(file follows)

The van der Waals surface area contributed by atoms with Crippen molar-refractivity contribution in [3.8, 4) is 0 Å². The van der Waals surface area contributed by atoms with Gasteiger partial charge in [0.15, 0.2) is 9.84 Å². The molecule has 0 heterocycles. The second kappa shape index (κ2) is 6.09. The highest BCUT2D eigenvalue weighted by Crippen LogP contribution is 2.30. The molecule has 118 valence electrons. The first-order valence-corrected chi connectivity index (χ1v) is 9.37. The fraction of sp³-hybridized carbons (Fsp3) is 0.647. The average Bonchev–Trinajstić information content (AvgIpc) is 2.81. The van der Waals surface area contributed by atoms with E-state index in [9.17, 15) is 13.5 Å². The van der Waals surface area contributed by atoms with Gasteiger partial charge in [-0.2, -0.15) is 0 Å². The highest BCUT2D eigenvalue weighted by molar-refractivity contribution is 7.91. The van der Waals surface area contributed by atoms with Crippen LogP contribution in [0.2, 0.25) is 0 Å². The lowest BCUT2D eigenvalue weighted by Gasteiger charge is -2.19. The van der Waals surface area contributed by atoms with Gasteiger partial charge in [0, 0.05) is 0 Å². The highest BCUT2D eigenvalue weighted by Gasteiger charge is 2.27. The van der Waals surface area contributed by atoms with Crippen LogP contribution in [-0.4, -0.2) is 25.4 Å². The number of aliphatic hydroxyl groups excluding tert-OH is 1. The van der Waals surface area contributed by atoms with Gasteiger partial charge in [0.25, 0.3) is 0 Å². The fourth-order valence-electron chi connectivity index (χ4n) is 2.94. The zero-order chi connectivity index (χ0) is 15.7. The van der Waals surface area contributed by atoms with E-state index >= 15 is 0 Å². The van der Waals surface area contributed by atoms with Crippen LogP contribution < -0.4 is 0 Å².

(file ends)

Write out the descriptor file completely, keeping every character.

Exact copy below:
The van der Waals surface area contributed by atoms with Crippen molar-refractivity contribution in [3.8, 4) is 0 Å². The van der Waals surface area contributed by atoms with Gasteiger partial charge in [0.15, 0.2) is 9.84 Å². The molecule has 0 heterocycles. The second kappa shape index (κ2) is 6.09. The highest BCUT2D eigenvalue weighted by Crippen LogP contribution is 2.30. The molecule has 118 valence electrons. The first-order valence-corrected chi connectivity index (χ1v) is 9.37. The fraction of sp³-hybridized carbons (Fsp3) is 0.647. The average Bonchev–Trinajstić information content (AvgIpc) is 2.81. The van der Waals surface area contributed by atoms with E-state index in [9.17, 15) is 13.5 Å². The van der Waals surface area contributed by atoms with Gasteiger partial charge in [-0.2, -0.15) is 0 Å². The highest BCUT2D eigenvalue weighted by molar-refractivity contribution is 7.91. The van der Waals surface area contributed by atoms with Crippen LogP contribution in [0.2, 0.25) is 0 Å². The lowest BCUT2D eigenvalue weighted by Gasteiger charge is -2.19. The van der Waals surface area contributed by atoms with Gasteiger partial charge in [0, 0.05) is 0 Å². The highest BCUT2D eigenvalue weighted by Gasteiger charge is 2.27. The van der Waals surface area contributed by atoms with Crippen LogP contribution in [-0.4, -0.2) is 25.4 Å². The number of aliphatic hydroxyl groups excluding tert-OH is 1. The van der Waals surface area contributed by atoms with Gasteiger partial charge in [0.25, 0.3) is 0 Å². The fourth-order valence-electron chi connectivity index (χ4n) is 2.94. The zero-order chi connectivity index (χ0) is 15.7. The van der Waals surface area contributed by atoms with E-state index >= 15 is 0 Å². The van der Waals surface area contributed by atoms with Crippen LogP contribution < -0.4 is 0 Å².